The Oxford Encyclopedia of the Bible and Theology Reference library
Over 160 entries
Exploration of the Bible’s theology is an ever-changing endeavor. While some issues are clearly rooted in the Bible’s historical context like theological perspectives on the creation of the world, covenant, sin, sacrifice and atonement, grace and forgiveness, other issues are rooted in the modern world, where both the secular and religious raise questions biblical authors may not have anticipated. For example, biblical perspectives may critically inform contemporary concerns about market economics, global climate change, wealth and poverty, and gender/race discrimination. The Oxford Encyclopedia of the Bible and Theology situates itself inside this tension, classically defined as the intersection between what the Bible meant and what it means, with the objective of providing a resource for constructive theological reflection in the market place of public discourse.
The Oxford Encyclopedia of the Books of the Bible Reference library
The field of biblical studies is dynamic, with new discoveries, new methodologies, and new perspectives continually enhancing the interpretation of the Bible. There is thus a need for an up-to-date, comprehensive, authoritative, and balanced series of reference works for biblical scholars and students.
The Oxford Encyclopedia of the Books of the Bible, published as a two-volume print work and made available digitally through Oxford’s Reference Library, is the first in this series of specialized reference works, each addressing a specific subfield within biblical studies. The series aims to produce high-level scholarly reference works that are accessible and in-depth, going beyond the basics to provide more specialized coverage.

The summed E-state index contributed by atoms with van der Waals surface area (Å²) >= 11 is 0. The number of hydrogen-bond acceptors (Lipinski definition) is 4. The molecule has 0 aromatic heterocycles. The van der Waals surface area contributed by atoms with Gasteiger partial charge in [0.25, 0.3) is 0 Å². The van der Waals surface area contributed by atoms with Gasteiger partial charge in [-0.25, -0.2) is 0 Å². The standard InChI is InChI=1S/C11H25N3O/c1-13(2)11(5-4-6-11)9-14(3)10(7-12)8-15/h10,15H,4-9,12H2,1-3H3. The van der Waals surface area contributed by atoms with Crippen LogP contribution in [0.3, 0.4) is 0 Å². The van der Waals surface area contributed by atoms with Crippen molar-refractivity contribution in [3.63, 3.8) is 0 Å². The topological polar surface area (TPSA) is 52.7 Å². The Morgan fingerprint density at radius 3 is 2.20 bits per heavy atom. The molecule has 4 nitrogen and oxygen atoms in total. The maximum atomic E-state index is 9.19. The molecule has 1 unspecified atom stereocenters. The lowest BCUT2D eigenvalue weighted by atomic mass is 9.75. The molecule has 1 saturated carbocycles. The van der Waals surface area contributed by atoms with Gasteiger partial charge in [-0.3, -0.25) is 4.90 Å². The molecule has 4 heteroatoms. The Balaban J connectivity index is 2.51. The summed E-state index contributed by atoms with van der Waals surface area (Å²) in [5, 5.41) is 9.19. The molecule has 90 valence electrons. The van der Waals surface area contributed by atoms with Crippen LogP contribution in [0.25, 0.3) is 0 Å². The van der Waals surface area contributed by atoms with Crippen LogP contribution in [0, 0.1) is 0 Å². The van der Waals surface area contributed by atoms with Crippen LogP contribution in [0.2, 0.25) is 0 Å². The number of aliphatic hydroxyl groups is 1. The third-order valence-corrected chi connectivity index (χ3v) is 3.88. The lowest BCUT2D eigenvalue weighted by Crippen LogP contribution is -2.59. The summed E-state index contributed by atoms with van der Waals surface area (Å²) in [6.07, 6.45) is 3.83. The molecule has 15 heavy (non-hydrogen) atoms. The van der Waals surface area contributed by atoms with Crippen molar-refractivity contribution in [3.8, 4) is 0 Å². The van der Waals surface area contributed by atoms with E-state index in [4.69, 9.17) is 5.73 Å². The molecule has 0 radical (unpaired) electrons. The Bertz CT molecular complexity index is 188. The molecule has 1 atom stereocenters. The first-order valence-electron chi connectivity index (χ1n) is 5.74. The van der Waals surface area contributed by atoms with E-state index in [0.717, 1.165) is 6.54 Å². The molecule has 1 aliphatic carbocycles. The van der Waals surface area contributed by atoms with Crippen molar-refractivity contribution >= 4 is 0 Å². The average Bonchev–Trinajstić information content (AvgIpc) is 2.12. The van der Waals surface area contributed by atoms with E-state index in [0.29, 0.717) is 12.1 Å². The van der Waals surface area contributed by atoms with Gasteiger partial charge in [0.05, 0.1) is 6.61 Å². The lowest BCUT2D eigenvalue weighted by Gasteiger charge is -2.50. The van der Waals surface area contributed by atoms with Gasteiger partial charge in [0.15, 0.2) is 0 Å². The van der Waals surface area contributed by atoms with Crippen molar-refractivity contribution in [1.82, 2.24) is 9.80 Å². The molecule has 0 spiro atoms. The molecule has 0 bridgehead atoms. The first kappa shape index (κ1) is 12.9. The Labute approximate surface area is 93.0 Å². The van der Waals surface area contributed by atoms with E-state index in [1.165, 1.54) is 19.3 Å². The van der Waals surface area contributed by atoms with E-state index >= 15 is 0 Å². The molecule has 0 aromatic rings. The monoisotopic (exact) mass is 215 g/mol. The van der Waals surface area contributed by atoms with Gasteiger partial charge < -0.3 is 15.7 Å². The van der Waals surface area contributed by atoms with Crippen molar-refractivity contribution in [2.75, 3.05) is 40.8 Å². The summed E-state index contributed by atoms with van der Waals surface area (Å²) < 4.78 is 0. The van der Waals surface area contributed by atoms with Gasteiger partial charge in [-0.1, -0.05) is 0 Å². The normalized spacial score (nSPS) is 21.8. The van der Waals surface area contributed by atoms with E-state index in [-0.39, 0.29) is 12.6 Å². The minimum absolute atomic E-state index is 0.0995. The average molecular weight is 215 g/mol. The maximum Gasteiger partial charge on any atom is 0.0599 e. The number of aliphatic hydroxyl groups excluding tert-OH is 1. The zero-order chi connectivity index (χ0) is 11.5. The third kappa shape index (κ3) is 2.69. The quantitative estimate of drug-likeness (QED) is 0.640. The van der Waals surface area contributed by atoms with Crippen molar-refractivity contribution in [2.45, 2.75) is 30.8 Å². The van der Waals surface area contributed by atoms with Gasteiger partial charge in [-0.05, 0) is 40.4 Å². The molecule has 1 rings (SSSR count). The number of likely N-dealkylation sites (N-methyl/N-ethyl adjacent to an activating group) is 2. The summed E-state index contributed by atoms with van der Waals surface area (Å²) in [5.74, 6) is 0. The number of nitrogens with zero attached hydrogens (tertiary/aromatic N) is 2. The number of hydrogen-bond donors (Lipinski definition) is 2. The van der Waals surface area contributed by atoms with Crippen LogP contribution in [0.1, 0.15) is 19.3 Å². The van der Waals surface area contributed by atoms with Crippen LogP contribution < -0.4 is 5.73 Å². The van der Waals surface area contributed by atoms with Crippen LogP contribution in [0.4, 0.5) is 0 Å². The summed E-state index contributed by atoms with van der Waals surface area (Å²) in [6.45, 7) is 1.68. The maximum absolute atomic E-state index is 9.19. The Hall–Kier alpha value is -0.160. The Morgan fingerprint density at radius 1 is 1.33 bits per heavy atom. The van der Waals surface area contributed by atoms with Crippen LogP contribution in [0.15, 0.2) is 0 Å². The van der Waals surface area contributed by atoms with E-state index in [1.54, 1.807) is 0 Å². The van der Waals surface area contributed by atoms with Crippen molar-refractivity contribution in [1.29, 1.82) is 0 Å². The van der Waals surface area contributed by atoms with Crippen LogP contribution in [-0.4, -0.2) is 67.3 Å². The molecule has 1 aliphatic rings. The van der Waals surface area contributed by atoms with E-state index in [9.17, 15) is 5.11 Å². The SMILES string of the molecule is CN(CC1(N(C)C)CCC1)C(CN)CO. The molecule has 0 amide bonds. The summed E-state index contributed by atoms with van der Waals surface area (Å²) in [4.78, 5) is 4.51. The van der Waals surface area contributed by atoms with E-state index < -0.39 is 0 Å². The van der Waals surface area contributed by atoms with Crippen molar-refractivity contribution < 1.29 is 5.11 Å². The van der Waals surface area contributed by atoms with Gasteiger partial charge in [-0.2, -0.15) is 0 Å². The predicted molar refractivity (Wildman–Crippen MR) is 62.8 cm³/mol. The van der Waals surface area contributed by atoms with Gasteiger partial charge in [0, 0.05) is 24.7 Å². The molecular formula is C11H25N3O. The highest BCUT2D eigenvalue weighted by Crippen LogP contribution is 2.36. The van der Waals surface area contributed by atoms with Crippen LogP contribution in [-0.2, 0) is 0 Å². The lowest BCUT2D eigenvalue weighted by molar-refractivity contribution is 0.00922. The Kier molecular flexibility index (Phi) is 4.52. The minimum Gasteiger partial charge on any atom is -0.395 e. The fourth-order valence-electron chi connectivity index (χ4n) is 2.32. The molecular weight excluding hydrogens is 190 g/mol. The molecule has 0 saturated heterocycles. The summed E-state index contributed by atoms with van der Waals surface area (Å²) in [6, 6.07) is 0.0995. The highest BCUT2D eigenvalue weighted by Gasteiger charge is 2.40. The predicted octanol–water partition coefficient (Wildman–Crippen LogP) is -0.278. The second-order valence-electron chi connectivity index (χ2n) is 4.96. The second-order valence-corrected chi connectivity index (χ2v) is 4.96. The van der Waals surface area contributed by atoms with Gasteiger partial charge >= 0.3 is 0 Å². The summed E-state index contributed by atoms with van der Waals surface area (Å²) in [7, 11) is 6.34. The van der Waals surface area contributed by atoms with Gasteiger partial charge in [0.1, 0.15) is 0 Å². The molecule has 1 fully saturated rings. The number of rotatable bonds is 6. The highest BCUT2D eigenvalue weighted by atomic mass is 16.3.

Books of the Bible provides a single source for authoritative reference overviews of scholarship on some of the most important topics of study in the field of biblical studies. The Encyclopedia contains almost 120 in-depth entries, ranging in length from 500 to 10,000 words, on each of the canonical books of the Bible, major apocryphal books of the New and Old Testaments, important noncanonical texts, and thematic essays on topics such as canonicity, textual criticism, and translation.
Books of the Bible has extensive cross-references to other useful points of interest within the Encyclopedia, and comprehensive lists of abbreviations. Illustrations of various types supplement the text. Bibliographies for all entries further add to its usefulness.
The Oxford Encyclopedia of the Islamic World Reference library
Publishing in print in February 2009, this encyclopedia presents students, researchers, political analysts, journalists, and common readers with accurate, comprehensive, and balanced scholarship on all aspects of the world's fastest-growing religion and the areas it affects: society, politics, economics, everyday life, culture, and thought. A six-volume print work now conveniently offered digitally, The Oxford Encyclopedia of the Islamic World is a major revision and massive expansion of the 1995 Oxford Encyclopedia of the Modern Islamic World. In addition to covering Islamic societies in the modern world from the eighteenth century to the present, as Modern Islamic World did, it adds a depth of historical background going back to the pre- Islamic era. It also covers the full geographical extent of Islam by focusing not only on the countries in which Islam is dominant, but also on regions in which Muslims live as minorities, such as Europe and the Americas. As with the original Oxford Encyclopedia of the Modern Islamic World, the articles take a broad, comparative, and multidisciplinary approach in dealing with issues that span across a multitude of countries and centuries. And, with nearly 300 images and 40 maps, the Encyclopedia is visually stunning.